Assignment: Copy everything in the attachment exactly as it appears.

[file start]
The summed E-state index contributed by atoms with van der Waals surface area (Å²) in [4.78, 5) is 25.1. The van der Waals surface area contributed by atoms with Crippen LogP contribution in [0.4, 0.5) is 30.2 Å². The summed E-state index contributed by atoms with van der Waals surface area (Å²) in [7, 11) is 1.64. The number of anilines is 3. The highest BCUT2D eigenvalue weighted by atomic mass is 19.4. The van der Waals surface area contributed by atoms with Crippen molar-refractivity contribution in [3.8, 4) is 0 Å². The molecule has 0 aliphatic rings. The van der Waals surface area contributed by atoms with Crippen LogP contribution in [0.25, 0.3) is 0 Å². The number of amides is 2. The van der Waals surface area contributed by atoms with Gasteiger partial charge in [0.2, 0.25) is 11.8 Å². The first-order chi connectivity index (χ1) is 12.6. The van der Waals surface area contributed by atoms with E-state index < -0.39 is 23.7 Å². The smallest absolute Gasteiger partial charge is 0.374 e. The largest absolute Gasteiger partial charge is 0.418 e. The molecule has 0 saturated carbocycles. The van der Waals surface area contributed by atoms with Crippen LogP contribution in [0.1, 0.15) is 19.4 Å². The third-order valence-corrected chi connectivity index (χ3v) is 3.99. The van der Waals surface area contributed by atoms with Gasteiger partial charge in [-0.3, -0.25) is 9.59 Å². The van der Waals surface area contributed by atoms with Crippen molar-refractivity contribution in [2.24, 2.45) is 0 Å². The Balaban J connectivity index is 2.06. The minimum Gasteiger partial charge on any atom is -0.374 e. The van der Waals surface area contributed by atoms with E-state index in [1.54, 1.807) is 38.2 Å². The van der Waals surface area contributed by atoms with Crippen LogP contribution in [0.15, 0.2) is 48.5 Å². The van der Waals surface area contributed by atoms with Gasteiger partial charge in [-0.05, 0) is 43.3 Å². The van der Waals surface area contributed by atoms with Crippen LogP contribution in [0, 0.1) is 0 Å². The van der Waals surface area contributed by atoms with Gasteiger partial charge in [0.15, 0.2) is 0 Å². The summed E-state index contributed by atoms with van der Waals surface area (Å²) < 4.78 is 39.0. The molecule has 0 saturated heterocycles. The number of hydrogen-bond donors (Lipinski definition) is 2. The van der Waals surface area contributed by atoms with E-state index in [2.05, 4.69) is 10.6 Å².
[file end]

The summed E-state index contributed by atoms with van der Waals surface area (Å²) in [4.78, 5) is 25.1. The van der Waals surface area contributed by atoms with Crippen LogP contribution in [0.4, 0.5) is 30.2 Å². The summed E-state index contributed by atoms with van der Waals surface area (Å²) in [7, 11) is 1.64. The number of anilines is 3. The highest BCUT2D eigenvalue weighted by atomic mass is 19.4. The van der Waals surface area contributed by atoms with Crippen molar-refractivity contribution in [3.8, 4) is 0 Å². The molecule has 0 aliphatic rings. The van der Waals surface area contributed by atoms with Crippen LogP contribution in [0.25, 0.3) is 0 Å². The number of amides is 2. The van der Waals surface area contributed by atoms with Gasteiger partial charge in [0.2, 0.25) is 11.8 Å². The first-order chi connectivity index (χ1) is 12.6. The van der Waals surface area contributed by atoms with E-state index < -0.39 is 23.7 Å². The smallest absolute Gasteiger partial charge is 0.374 e. The largest absolute Gasteiger partial charge is 0.418 e. The molecule has 0 saturated carbocycles. The van der Waals surface area contributed by atoms with Crippen LogP contribution in [0.1, 0.15) is 19.4 Å². The third-order valence-corrected chi connectivity index (χ3v) is 3.99. The van der Waals surface area contributed by atoms with Gasteiger partial charge in [-0.3, -0.25) is 9.59 Å². The van der Waals surface area contributed by atoms with Crippen molar-refractivity contribution in [2.24, 2.45) is 0 Å². The Balaban J connectivity index is 2.06. The minimum Gasteiger partial charge on any atom is -0.374 e. The van der Waals surface area contributed by atoms with E-state index in [1.54, 1.807) is 38.2 Å². The van der Waals surface area contributed by atoms with Crippen LogP contribution in [0.15, 0.2) is 48.5 Å². The van der Waals surface area contributed by atoms with Gasteiger partial charge in [-0.05, 0) is 43.3 Å². The van der Waals surface area contributed by atoms with Crippen LogP contribution in [0, 0.1) is 0 Å². The van der Waals surface area contributed by atoms with Gasteiger partial charge in [0.15, 0.2) is 0 Å². The summed E-state index contributed by atoms with van der Waals surface area (Å²) < 4.78 is 39.0. The molecule has 0 saturated heterocycles. The number of hydrogen-bond donors (Lipinski definition) is 2. The van der Waals surface area contributed by atoms with E-state index in [2.05, 4.69) is 10.6 Å².